What matters to today’s workforce?
Today’s workforce has changed the way work is defined. In short, people want to work differently. Flexibility, mobility, purpose, and autonomy are top priorities in the world today. It’s not just about where people want to work, it’s also about why, what, when and how.
Flexibility and freedom
It’s not a surprise that remote opportunities are still at the top of the list of workforce demands. People have become comfortable in a virtual environment, and most aren’t ready to give that up. Now, many virtual workers are ready to cut the cord to their brick-and-mortar locations for good, an interesting concept that could impact the looming back-to-office plans enterprises are considering.
According to Pew Research, 76% of people who work from home are doing so because that is their preference, even though they have access to office space. In the same survey, 17% of respondents said they work from home because they moved away from their brick-and-mortar location. Upwork recently surveyed 23,000 U.S. workers and found that 9.3% of people are planning to move out because they are working virtually, and according to Harvard Business Review, executives estimate that 83% of workers could move to more rural places if they have the ability to continue working from home.
Flexibility doesn’t stop there. As workers focus on where they are most productive, they are also taking a hard look at when they are productive. For many, the 8 to 5 workday is an outdated model that doesn’t match the varying demands of people’s lives. This work style leaves little room for exploring passions, taking care of family members and finding balance for mental health. True flexibility isn’t “full-time” or “part-time,” it’s working “Right-Time.”
Communication and transparency
In the last few weeks, many organizations have announced their back-to-office or hybrid plans. However, there is a glaring disconnect between executives and their teams. In a recent survey, only 17% of workers desire going back to the office every day, compared to 44% of executives. This jarring difference in preference may encourage workers to push back against their employers, or join the Great Resignation and find a job that offers them more flexibility. A growing number of people – to the tune of about 10 million in February – have turned to self-employment to find the flexibility they need in their lives, where they determine what, when, and where they provide services to their clients.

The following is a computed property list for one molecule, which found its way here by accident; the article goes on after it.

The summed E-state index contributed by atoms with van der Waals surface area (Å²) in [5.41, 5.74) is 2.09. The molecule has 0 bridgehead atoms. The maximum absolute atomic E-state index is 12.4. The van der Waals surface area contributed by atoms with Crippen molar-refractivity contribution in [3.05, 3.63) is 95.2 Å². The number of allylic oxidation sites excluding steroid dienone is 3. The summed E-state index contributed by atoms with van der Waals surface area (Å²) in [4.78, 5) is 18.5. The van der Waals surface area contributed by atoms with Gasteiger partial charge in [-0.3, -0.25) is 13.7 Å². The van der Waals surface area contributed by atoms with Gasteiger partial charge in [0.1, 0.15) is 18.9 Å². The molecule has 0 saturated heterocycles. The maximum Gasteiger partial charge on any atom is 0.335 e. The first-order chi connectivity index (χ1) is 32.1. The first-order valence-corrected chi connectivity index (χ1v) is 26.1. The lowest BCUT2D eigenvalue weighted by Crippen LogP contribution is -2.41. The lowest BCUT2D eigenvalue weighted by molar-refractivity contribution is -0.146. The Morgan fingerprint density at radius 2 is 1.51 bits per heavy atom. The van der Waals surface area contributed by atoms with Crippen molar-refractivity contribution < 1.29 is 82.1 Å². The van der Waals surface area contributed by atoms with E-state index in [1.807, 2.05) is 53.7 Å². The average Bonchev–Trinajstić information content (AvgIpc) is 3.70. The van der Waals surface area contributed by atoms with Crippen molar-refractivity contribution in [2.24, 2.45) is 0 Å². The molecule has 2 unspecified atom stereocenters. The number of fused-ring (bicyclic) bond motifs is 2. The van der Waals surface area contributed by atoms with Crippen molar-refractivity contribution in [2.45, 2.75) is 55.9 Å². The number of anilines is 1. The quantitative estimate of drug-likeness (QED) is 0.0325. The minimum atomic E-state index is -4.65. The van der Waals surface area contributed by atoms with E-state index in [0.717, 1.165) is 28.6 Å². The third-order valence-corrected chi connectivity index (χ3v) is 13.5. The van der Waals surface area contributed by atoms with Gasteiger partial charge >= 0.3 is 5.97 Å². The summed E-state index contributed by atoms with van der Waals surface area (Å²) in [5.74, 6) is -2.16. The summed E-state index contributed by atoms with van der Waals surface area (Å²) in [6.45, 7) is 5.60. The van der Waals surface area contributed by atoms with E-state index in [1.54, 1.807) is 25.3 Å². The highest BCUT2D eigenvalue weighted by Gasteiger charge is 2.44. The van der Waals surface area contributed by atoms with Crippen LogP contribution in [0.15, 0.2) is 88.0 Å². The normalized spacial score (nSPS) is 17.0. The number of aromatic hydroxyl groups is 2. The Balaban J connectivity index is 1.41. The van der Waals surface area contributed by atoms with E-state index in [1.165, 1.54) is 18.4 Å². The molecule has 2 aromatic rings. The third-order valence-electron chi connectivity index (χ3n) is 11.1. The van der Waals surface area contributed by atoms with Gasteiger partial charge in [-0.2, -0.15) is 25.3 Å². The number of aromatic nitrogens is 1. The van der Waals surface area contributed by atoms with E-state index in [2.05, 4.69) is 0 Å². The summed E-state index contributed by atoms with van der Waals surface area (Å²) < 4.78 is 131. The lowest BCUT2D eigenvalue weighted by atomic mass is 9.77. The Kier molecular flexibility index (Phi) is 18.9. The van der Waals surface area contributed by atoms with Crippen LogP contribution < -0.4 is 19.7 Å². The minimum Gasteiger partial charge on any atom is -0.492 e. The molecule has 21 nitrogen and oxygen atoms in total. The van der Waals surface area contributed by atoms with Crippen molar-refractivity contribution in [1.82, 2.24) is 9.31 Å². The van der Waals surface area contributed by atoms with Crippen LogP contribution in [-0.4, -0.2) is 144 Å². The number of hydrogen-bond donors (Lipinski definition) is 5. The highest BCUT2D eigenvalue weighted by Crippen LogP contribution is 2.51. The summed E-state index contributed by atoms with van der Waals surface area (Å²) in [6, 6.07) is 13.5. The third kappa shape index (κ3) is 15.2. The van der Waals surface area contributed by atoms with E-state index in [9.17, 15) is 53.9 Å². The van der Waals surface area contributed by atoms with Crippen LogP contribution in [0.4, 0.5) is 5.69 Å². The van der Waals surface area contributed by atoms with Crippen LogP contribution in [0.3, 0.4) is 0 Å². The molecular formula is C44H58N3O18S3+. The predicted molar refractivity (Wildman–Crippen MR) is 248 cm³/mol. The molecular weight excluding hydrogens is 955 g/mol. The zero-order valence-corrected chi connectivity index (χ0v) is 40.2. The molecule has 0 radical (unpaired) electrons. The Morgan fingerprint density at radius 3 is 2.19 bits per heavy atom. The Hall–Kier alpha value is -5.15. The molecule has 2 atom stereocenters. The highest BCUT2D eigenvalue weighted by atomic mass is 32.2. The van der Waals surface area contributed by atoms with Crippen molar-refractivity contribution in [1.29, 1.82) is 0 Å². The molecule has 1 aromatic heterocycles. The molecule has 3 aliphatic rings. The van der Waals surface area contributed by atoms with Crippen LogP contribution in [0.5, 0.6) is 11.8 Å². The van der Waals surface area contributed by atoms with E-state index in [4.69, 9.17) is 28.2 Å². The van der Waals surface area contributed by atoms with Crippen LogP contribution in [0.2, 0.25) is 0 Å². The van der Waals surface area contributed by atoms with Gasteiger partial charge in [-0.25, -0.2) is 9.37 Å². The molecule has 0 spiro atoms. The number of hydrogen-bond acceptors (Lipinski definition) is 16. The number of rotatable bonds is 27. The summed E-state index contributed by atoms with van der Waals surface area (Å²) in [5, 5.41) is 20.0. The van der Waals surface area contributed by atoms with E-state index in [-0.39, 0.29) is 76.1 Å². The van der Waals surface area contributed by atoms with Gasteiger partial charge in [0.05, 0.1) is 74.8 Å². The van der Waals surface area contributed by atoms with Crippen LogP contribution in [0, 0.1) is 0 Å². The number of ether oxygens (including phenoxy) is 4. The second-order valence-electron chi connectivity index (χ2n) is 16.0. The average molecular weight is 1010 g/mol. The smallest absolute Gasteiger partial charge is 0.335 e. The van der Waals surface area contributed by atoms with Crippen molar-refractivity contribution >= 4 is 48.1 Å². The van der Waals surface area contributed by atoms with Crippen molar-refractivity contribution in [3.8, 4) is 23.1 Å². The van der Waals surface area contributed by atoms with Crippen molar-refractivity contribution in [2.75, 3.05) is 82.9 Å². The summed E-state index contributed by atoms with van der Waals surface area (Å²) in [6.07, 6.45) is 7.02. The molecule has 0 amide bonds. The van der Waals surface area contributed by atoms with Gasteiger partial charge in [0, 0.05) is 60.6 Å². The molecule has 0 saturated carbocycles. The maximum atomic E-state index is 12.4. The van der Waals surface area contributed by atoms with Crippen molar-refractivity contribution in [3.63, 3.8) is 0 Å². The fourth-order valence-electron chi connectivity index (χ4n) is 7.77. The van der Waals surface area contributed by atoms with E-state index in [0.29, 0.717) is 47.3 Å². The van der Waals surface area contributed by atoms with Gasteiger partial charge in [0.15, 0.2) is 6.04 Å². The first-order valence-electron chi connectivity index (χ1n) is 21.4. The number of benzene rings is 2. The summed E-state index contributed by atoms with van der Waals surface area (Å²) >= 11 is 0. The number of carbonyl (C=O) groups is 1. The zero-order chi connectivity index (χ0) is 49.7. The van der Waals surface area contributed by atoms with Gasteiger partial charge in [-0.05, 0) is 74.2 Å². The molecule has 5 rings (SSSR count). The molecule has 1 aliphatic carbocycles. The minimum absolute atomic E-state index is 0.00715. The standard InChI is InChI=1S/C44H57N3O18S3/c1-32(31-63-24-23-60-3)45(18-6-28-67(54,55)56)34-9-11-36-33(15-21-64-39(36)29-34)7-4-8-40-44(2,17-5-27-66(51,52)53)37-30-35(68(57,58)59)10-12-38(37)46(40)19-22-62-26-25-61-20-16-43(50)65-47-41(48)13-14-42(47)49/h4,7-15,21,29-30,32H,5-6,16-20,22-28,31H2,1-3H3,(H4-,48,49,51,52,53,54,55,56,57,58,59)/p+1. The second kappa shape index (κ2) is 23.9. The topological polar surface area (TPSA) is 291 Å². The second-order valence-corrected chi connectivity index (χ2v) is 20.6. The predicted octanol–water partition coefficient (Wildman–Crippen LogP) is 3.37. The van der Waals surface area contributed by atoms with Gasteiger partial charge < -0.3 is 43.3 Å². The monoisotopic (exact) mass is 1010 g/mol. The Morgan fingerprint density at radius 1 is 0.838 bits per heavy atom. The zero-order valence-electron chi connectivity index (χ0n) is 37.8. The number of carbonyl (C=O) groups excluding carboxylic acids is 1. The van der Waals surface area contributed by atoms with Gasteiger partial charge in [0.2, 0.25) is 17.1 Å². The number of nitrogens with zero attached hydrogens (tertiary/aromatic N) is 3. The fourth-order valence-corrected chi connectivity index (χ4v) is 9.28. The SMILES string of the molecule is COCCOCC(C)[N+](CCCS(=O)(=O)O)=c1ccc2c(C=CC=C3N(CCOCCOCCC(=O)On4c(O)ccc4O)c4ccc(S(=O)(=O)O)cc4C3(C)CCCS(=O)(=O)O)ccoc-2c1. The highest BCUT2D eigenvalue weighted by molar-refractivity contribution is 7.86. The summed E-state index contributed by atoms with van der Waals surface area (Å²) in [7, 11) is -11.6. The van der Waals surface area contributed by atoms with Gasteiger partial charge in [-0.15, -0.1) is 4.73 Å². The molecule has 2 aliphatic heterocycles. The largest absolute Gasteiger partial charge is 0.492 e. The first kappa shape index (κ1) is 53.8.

Organizations could avoid or minimize attrition with active listening, transparency and action. In many cases, people just want to have a voice, and have their voice heard. The Workforce Institute at UKG and Workplace Intelligence found that 74% of workers say they are more effective at their job when they feel heard by their organization, though 86% feel people are not heard fairly.
In search of Meaningful work
The pandemic has impacted what we value in our lives. Some picked up a new hobby, began volunteering at a local organization, or just prioritized family time. Gartner describes this as, “The Great Reflection.” Gartner research shows that people are looking inward, evaluating how purpose and value fits into their personal and professional lives. In a survey of more than 3,500 workers, 65% said the pandemic has made them rethink where work should fit into their lives. More than half of respondents are now questioning the purpose of their day-to-day jobs.
People want to feel valued at work, they want to make a positive impact on others. Purpose-driven companies must integrate their mission throughout the organization, living their values from the inside out.